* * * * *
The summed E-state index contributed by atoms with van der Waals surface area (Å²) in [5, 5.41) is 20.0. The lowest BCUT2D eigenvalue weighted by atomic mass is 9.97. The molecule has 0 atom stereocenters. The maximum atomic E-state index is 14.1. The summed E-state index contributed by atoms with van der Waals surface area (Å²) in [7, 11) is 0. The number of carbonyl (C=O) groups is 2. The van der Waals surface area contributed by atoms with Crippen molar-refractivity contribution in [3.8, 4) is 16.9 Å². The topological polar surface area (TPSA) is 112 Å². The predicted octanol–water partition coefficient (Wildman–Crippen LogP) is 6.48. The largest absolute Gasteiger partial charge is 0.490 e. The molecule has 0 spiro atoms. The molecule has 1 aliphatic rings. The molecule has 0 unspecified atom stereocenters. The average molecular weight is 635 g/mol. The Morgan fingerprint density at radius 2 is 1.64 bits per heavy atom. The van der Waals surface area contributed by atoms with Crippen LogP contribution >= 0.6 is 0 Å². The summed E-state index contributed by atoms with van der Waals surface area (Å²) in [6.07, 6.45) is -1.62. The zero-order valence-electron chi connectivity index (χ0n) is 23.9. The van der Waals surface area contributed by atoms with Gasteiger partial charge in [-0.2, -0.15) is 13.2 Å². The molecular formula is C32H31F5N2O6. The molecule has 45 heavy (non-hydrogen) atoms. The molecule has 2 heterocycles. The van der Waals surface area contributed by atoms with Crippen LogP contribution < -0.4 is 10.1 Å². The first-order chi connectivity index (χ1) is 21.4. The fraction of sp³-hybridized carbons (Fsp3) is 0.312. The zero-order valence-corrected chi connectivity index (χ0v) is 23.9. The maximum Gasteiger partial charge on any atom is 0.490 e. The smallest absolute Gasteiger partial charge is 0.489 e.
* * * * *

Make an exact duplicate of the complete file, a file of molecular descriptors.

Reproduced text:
The summed E-state index contributed by atoms with van der Waals surface area (Å²) in [5, 5.41) is 20.0. The lowest BCUT2D eigenvalue weighted by atomic mass is 9.97. The molecule has 0 atom stereocenters. The maximum atomic E-state index is 14.1. The summed E-state index contributed by atoms with van der Waals surface area (Å²) in [7, 11) is 0. The number of carbonyl (C=O) groups is 2. The van der Waals surface area contributed by atoms with Crippen molar-refractivity contribution in [3.8, 4) is 16.9 Å². The topological polar surface area (TPSA) is 112 Å². The predicted octanol–water partition coefficient (Wildman–Crippen LogP) is 6.48. The largest absolute Gasteiger partial charge is 0.490 e. The molecule has 0 spiro atoms. The molecule has 1 aliphatic rings. The molecule has 0 unspecified atom stereocenters. The average molecular weight is 635 g/mol. The Morgan fingerprint density at radius 2 is 1.64 bits per heavy atom. The van der Waals surface area contributed by atoms with Crippen LogP contribution >= 0.6 is 0 Å². The summed E-state index contributed by atoms with van der Waals surface area (Å²) in [6.07, 6.45) is -1.62. The zero-order valence-electron chi connectivity index (χ0n) is 23.9. The van der Waals surface area contributed by atoms with Gasteiger partial charge in [-0.2, -0.15) is 13.2 Å². The molecular formula is C32H31F5N2O6. The molecule has 45 heavy (non-hydrogen) atoms. The molecule has 2 heterocycles. The van der Waals surface area contributed by atoms with Crippen LogP contribution < -0.4 is 10.1 Å². The first-order chi connectivity index (χ1) is 21.4. The fraction of sp³-hybridized carbons (Fsp3) is 0.312. The zero-order valence-corrected chi connectivity index (χ0v) is 23.9. The maximum Gasteiger partial charge on any atom is 0.490 e. The smallest absolute Gasteiger partial charge is 0.489 e.